Letters Column for May 2006 (Schedule Updates, Etc.)

Good morning!

I’d like to tell you about some of the things that are going on here at Hitherby Dragons.

First, I am doing better.

I’d like to say that my being better means that I’ll go back to daily entries. However, it doesn’t!

I’ve started keeping a little better track of how much time goes into Hitherby, and it turns out: the reason that I’m behind on things like categorized pages, revising the bonus content for the third monthbook, updating the timeline, and, in fact, just being cool and collected when it comes to doing canon?

Hitherby is hard!

Right now, three hours a day just isn’t enough for daily entries. I spend too much time up too late trying to get posts up and not enough time organizing things and building a buffer.

So I am going to give Hitherby 15-20 hours a week. If that’s enough to post every other day, then so be it. If things get easier and I can go back to daily entries, I’ll do that.

Either way, I suspect June will be erratic.

Some other notes!

Are there any lawyers reading this who would be willing to write a letter on my behalf? Basically to the effect of “Please provide Ms. Borgstrom with a full accounting of books sold, moneys owed, etcetera?”

Everything takes much more time than it should. The RPG I promised you is coming. ^_^

The computer that many of you donated money for last year is finally here! Her name is bubbletea and she is a nice little BenQ Joybook that actually holds a battery charge! I am embarrassed that it took ten months, for which I will blame dukkha, the pervasive universal characteristic of suffering.

Speaking of which, donations for May totalled $75. Thank you!

Thank you for your kind words,

ADamiani
BrunorBL
bv728
cariset
chaomancer
dan_percival
David Goldfarb
Dryn
Eric
ethan_greer
GoldenH
Insomnius
James Wallis
JoeCrow
Luc
Odious
Mithrandir
Penultimate Minion
rpuchalsky
rylen
silversmoke
Taliskar
tylercat
Vincent Avatar

I really, really like Florensky’s Pillar and Ground of Truth, of which the first four books are about why A = A.
— Odious

It seems like the biggest problem with a pillar and ground of truth would be lightning. But those books sound cool. ^_^

Martin wants to create a fiction that takes the truths he sees in the world and supports them — you know, suffering is there, so he’s going to make it meaningful, not try to hide it.
— rpuchalsky

What do you mean by a fiction?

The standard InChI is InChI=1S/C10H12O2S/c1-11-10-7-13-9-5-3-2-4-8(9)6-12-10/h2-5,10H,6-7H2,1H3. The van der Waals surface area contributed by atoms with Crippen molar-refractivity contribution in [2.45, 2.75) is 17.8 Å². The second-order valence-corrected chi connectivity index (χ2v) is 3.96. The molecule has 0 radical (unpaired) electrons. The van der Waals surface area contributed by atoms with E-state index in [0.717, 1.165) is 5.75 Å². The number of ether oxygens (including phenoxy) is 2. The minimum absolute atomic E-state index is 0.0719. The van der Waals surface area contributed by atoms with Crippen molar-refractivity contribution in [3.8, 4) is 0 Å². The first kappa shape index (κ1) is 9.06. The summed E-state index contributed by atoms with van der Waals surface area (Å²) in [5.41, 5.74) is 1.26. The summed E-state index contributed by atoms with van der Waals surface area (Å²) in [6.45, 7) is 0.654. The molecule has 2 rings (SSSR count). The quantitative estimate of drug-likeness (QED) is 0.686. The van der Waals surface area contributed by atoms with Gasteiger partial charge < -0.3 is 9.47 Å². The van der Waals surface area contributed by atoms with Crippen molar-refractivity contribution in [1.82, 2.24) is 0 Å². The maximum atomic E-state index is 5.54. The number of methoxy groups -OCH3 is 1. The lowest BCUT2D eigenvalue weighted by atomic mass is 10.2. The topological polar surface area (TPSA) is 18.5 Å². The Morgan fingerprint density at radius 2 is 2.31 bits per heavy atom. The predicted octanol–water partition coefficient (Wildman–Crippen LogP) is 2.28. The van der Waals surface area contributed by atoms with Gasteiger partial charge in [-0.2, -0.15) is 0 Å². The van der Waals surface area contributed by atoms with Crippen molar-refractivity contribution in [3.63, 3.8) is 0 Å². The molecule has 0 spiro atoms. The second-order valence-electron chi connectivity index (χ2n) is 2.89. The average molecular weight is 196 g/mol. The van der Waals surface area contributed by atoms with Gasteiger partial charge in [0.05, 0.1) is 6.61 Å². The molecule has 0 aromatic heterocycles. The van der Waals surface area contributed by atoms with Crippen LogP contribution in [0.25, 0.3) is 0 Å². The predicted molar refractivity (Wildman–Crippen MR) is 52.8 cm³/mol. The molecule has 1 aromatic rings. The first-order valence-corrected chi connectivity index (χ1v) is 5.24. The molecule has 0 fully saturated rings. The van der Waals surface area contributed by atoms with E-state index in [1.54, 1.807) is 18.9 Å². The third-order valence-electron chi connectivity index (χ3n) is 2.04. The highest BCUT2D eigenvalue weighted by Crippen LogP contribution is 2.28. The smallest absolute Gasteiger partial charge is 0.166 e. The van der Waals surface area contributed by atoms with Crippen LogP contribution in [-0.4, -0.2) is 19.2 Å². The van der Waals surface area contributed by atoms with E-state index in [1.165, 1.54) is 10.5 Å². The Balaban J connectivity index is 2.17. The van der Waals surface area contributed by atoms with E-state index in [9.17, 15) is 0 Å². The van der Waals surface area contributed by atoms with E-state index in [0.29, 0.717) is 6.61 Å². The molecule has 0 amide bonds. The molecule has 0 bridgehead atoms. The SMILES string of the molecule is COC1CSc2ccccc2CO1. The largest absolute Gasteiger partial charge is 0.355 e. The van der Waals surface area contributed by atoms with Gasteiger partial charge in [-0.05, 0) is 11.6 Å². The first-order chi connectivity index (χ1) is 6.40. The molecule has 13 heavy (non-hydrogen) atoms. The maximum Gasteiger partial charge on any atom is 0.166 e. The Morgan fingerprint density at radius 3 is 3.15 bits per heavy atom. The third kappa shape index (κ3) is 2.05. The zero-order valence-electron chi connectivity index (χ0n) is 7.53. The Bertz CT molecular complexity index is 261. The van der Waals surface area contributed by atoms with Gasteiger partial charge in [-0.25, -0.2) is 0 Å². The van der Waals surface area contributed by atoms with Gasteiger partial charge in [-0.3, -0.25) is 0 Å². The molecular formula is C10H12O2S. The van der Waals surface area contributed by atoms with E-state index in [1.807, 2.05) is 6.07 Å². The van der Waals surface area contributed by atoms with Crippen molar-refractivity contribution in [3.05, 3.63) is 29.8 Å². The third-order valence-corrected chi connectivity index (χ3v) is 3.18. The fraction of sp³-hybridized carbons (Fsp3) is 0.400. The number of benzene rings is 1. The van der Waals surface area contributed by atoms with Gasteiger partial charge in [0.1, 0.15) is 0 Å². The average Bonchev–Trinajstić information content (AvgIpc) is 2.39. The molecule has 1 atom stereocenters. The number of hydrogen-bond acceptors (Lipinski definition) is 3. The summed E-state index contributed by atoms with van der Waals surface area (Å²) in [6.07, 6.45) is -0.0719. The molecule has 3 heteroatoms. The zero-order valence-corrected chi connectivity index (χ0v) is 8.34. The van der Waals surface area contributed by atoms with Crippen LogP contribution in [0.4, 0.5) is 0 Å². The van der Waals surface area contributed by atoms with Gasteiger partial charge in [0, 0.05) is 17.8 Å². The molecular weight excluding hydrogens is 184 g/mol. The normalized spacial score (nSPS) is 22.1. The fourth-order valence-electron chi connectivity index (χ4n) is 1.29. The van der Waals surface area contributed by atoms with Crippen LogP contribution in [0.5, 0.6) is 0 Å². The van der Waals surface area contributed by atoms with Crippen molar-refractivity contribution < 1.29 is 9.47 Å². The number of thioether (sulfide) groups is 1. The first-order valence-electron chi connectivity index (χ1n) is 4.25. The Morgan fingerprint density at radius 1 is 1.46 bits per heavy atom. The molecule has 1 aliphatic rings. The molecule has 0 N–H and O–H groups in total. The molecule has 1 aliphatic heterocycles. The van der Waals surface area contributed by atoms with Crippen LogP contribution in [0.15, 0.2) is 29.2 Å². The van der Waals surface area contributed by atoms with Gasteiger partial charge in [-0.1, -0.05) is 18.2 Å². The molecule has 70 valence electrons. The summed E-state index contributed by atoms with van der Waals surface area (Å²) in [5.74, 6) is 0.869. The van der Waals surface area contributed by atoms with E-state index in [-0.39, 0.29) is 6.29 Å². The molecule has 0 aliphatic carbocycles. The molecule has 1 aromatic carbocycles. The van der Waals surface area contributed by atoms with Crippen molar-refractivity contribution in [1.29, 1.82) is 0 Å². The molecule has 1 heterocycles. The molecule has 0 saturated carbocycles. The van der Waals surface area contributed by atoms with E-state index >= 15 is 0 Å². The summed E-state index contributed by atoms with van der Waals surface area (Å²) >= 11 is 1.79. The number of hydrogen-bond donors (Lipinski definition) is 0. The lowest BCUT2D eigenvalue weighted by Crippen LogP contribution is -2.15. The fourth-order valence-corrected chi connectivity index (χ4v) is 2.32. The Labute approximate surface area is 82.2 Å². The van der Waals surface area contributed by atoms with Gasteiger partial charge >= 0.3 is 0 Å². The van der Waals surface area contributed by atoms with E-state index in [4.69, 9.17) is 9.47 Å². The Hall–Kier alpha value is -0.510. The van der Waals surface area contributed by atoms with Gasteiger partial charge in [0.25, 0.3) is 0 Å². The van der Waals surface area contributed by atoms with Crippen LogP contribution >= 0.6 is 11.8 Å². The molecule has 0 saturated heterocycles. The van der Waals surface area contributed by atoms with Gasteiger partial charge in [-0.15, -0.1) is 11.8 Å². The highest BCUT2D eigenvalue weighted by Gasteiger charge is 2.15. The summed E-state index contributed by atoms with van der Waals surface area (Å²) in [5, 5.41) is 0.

My month is complete.
— Vincent Avatar

Yay! Now you can funnel us future stock information!

Well, that is to say… it’s obviously not a god. It’s a collection of writings. But (Hitherby) seems to be a fictional effort at making sense at the world.
— Eric

Hm!

I think that’s fair. Ultimately Hitherby Dragons will result in a map of Jane’s world, which is analogous but not identical to our own. Blake would suggest that in so doing, I remake the world. Borges, conversely, would just say, “Wouldn’t it be funny if she did?”

So does software stop running when the computer stops? yes. But that doesn’t stop copies of the software from running (your example of the human code interpreter is a copy of the software running on an competing computing platform). Does software stop being software when the computer stops? no. But it is not capable of running. A apt anology might be between a computer and time. A computer/interpreter running is to software as time passing is to humans.
— GoldenH

How would a human experience it, do you think, if time broke down and the universe weasels had to substitute a backup time?

(sorry, I couldn’t help but be reminded of Trotsky’s “ABC of Materialist Dialectics”)
— ADamiani

“When is a dialectic not a dialectic?”

“When it’s ajar!”

Hee hee hee hee hee hee hee hee.

(The terrible, terrible thing is that, on telling that joke, I experienced deja vu.)

But…but reforging the world is so difficult! You have to cut Fenris’ chain and everything!
— Ford Dent

Dude, that chain’s alloyed with bird spit. I mean, seriously. Your roto rooter will handle it.

So we see that the difference is that isn’t’s can’t have large-scale effects. This strikes me as being like the passage of time in the Marvel and DC universes: it only works if you don’t look at it too closely. I mean, just where do you draw a line between large-scale and small-scale?
— David Goldfarb

In fairness, dissolving under careful observation is a characteristic of most things in the real world, too. ^_^

Unfortunately, Blake forgot to document the pair of displacer beasts also in the room, who are guarding a potion of invisibility and a plus one sword.
— Eric

Oh, man, no wonder I’m not maintaining the expected wealth for my level.

Incidentally, I’ve been thinking about Martin’s brush with nonexistence in Tre Ore. My current understanding is that he nearly defined himself out of existence. He had already said, “…the monster’s responsibility won’t ever negate mine.” He’s trying to operate on a level beyond that of the monster.